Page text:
I was an avid reader, and not a choosy one — a familiar pattern, I won't dwell on it. I fit right in with the classical studies I was enrolled in at eleven: I already knew a lot of those writers, and those I didn't know I gobbled up like candy. It was great. These writers and thinkers meant something to me, not as school subjects but as persons who could teach me, who were talking to me from beyond space and time. But as High School progressed and we came to the modern times, I began to feel uneasy. Things were happening out there (it was the beginning of the Sixties), but most modern writers didn't seem to have noticed, or to have anything relevant to say regarding these developments. Their main formative experiences were in the past — granted, the Second World War constituted quite a lesson in «modernity», a lesson which took time to assimilate. But somehow I needed something more than their past. In fact, what I increasingly needed was a way out of a cage which had slowly been built around me by what I had been taught more or less subliminally during my whole life — especially since I was a girl: «Things are what they are, they're always been that way, they will always be that way».

Somehow, I didn't relish the prospect.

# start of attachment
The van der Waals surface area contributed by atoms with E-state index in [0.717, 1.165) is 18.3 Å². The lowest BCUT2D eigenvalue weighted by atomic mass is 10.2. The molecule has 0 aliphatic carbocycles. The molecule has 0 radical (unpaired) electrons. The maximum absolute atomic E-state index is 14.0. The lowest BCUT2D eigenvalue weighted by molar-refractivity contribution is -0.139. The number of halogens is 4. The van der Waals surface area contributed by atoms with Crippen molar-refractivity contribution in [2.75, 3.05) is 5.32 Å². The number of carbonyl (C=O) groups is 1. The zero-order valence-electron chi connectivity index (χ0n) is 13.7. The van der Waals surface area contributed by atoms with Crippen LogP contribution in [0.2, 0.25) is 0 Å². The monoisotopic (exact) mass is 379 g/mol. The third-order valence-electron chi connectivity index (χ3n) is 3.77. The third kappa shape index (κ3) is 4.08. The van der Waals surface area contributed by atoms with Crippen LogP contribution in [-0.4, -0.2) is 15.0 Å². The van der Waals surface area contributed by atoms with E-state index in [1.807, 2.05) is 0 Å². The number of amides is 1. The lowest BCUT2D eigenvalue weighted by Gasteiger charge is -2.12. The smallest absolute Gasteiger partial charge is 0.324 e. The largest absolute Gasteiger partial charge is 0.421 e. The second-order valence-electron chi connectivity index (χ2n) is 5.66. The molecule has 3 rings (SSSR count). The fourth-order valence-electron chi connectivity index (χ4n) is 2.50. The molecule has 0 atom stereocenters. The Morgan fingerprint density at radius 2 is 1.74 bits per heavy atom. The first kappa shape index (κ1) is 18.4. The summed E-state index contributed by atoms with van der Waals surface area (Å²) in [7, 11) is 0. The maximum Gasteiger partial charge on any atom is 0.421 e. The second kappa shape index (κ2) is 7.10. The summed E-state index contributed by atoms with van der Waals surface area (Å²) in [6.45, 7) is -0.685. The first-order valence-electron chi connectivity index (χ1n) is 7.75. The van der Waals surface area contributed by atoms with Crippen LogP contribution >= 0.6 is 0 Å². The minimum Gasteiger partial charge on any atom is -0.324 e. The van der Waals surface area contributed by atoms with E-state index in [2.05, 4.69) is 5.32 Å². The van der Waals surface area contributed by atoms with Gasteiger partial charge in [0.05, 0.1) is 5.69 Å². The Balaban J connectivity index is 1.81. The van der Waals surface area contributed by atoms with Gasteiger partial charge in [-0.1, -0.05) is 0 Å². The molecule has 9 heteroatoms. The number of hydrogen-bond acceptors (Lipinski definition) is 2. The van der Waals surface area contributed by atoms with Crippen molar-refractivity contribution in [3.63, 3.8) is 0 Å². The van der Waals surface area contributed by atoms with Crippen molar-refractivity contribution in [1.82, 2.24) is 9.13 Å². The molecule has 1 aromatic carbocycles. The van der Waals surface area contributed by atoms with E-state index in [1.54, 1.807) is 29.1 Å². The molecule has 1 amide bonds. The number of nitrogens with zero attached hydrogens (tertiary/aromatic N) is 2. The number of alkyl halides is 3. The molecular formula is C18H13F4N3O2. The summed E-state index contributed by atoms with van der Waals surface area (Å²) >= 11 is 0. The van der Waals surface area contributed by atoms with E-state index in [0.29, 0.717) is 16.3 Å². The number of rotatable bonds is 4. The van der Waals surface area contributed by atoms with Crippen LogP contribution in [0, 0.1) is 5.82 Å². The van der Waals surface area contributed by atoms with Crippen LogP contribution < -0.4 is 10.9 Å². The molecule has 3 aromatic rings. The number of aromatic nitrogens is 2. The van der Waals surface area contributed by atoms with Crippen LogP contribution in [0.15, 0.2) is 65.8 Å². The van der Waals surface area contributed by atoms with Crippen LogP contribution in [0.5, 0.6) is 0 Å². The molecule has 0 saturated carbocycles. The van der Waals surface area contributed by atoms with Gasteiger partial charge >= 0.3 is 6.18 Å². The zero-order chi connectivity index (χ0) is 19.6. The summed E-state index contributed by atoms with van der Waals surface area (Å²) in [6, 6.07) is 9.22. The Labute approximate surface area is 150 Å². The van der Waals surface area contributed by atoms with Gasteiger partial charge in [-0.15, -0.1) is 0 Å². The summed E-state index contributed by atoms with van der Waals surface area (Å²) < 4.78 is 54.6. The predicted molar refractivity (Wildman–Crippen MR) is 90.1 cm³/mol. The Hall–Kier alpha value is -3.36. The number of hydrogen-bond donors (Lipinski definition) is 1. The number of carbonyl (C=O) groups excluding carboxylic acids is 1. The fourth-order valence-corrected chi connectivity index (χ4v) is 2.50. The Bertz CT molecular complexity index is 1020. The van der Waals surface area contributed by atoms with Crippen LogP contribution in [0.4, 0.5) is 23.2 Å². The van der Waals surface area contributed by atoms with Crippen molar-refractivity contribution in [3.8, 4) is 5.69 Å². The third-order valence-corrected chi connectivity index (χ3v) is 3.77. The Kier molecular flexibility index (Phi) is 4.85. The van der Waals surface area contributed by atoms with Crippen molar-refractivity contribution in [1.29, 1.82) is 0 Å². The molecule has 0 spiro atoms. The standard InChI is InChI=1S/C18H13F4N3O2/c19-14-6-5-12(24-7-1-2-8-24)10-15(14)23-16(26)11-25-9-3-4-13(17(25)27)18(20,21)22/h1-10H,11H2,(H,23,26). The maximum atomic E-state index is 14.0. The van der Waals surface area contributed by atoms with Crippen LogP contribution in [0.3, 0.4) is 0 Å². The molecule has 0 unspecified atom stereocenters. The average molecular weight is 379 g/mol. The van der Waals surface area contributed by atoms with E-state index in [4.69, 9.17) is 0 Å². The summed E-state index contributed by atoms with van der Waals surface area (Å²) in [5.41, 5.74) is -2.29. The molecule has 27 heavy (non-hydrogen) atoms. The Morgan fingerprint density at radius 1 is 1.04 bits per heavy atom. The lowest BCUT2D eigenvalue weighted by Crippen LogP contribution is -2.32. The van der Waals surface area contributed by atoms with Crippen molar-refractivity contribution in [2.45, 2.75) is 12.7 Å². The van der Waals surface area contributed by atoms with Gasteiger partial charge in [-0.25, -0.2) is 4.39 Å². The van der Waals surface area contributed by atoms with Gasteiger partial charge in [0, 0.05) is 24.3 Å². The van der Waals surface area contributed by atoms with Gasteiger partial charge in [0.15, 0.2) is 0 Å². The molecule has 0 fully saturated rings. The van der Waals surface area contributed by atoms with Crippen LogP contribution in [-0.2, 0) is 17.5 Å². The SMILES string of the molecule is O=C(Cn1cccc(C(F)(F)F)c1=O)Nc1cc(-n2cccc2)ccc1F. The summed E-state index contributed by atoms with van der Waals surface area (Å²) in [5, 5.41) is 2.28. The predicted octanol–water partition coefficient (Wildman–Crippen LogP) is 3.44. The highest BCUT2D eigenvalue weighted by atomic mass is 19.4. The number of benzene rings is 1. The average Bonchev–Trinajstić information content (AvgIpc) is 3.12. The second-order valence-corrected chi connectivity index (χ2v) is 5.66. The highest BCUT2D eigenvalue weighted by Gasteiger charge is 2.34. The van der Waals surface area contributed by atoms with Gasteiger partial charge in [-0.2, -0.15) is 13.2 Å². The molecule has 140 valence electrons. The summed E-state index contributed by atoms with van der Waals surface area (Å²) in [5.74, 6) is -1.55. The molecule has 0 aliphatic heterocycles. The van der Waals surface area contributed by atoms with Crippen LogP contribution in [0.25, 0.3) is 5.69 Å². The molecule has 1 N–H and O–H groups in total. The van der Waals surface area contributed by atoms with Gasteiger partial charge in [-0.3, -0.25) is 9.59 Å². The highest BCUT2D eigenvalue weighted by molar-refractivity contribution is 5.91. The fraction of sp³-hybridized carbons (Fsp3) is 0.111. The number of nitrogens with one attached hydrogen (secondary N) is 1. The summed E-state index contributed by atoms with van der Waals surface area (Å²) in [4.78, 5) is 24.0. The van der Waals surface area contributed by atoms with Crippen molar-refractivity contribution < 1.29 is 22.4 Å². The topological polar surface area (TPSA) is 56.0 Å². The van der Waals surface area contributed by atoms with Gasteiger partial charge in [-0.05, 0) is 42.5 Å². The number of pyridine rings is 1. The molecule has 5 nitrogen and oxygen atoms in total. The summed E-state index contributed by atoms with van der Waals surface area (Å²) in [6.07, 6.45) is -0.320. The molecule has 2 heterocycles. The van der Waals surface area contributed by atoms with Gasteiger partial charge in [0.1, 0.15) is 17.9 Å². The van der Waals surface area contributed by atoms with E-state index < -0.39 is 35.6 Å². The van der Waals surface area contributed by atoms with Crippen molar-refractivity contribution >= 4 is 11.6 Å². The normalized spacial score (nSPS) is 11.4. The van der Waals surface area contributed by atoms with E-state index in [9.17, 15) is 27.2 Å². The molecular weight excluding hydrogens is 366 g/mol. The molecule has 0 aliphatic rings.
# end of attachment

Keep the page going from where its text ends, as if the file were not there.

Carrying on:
I was reading more philosophy than fiction, by that time, without finding much there to rely on either. But then I came upon a book titled The Dawn of the Magicians (Le Matin des Magiciens, in French), by Louis Pauwels and Jacques Bergier. And the cage opened up. I haven't reread the book for at least thirty years, but as I remember it, mostly it was talking about every field of modern human knowledge — and to understand what an eye and mind opener that could be, you must realize that we were not taught much about relativity, quantum physics, or alternate ways of looking at History: the time lag between current and... respectable science was quite large. But what I really remember is a general message saying (to me, at least): «The universe is a much bigger, stranger and more marvellous place than you've been told, challenge everything you know in order to change the way you see it.» And they were actually showing how some people did just that: Borges, Bradbury, Buchan, Campbell, Clarke, De Broglie, De Vries, Einstein, Flammarion, Fort, Gurdjieff, Haldane, Hoyle, Lewis, Lovecraft, Machen, Merrit, Miller, Shiel, Sprague de Camp, Temple Bell... Yes, it was quite a jumble, but I didn't know any of these people (well, Einstein, of course): there was a whole world out there, which I had been told nothing about, and which was about Mutants, Change, a New Conception of Reality and Mind... WOW.